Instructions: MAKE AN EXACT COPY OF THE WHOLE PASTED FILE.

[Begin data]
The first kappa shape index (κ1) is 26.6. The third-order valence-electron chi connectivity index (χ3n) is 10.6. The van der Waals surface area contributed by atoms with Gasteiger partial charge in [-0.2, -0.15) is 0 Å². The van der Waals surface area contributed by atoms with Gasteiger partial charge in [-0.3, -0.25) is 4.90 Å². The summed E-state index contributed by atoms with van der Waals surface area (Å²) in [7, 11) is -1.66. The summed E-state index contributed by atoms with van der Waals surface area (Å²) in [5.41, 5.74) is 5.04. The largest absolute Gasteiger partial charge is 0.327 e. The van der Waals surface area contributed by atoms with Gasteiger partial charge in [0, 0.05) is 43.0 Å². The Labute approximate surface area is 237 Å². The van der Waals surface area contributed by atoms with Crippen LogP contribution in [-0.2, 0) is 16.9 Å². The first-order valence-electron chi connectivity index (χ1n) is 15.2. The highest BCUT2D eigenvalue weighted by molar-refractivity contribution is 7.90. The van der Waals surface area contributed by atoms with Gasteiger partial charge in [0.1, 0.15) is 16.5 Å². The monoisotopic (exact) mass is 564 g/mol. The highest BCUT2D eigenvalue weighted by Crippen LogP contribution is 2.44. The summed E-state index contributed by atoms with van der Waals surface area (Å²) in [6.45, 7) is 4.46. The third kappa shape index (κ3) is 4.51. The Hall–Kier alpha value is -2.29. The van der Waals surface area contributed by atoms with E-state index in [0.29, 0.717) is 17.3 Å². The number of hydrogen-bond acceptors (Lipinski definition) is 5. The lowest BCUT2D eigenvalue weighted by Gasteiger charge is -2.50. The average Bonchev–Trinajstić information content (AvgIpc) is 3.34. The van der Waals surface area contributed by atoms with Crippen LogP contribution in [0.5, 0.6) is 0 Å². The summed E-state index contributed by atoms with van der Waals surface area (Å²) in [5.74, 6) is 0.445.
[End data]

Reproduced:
The first kappa shape index (κ1) is 26.6. The third-order valence-electron chi connectivity index (χ3n) is 10.6. The van der Waals surface area contributed by atoms with Gasteiger partial charge in [-0.2, -0.15) is 0 Å². The van der Waals surface area contributed by atoms with Gasteiger partial charge in [-0.3, -0.25) is 4.90 Å². The summed E-state index contributed by atoms with van der Waals surface area (Å²) in [7, 11) is -1.66. The summed E-state index contributed by atoms with van der Waals surface area (Å²) in [5.41, 5.74) is 5.04. The largest absolute Gasteiger partial charge is 0.327 e. The van der Waals surface area contributed by atoms with Gasteiger partial charge in [0, 0.05) is 43.0 Å². The Labute approximate surface area is 237 Å². The van der Waals surface area contributed by atoms with Crippen LogP contribution in [-0.2, 0) is 16.9 Å². The first-order valence-electron chi connectivity index (χ1n) is 15.2. The highest BCUT2D eigenvalue weighted by molar-refractivity contribution is 7.90. The van der Waals surface area contributed by atoms with Gasteiger partial charge in [0.1, 0.15) is 16.5 Å². The monoisotopic (exact) mass is 564 g/mol. The highest BCUT2D eigenvalue weighted by Crippen LogP contribution is 2.44. The summed E-state index contributed by atoms with van der Waals surface area (Å²) in [6.45, 7) is 4.46. The third kappa shape index (κ3) is 4.51. The Hall–Kier alpha value is -2.29. The van der Waals surface area contributed by atoms with E-state index in [0.29, 0.717) is 17.3 Å². The number of hydrogen-bond acceptors (Lipinski definition) is 5. The lowest BCUT2D eigenvalue weighted by Gasteiger charge is -2.50. The average Bonchev–Trinajstić information content (AvgIpc) is 3.34. The van der Waals surface area contributed by atoms with Crippen LogP contribution in [0.5, 0.6) is 0 Å². The summed E-state index contributed by atoms with van der Waals surface area (Å²) in [5.74, 6) is 0.445.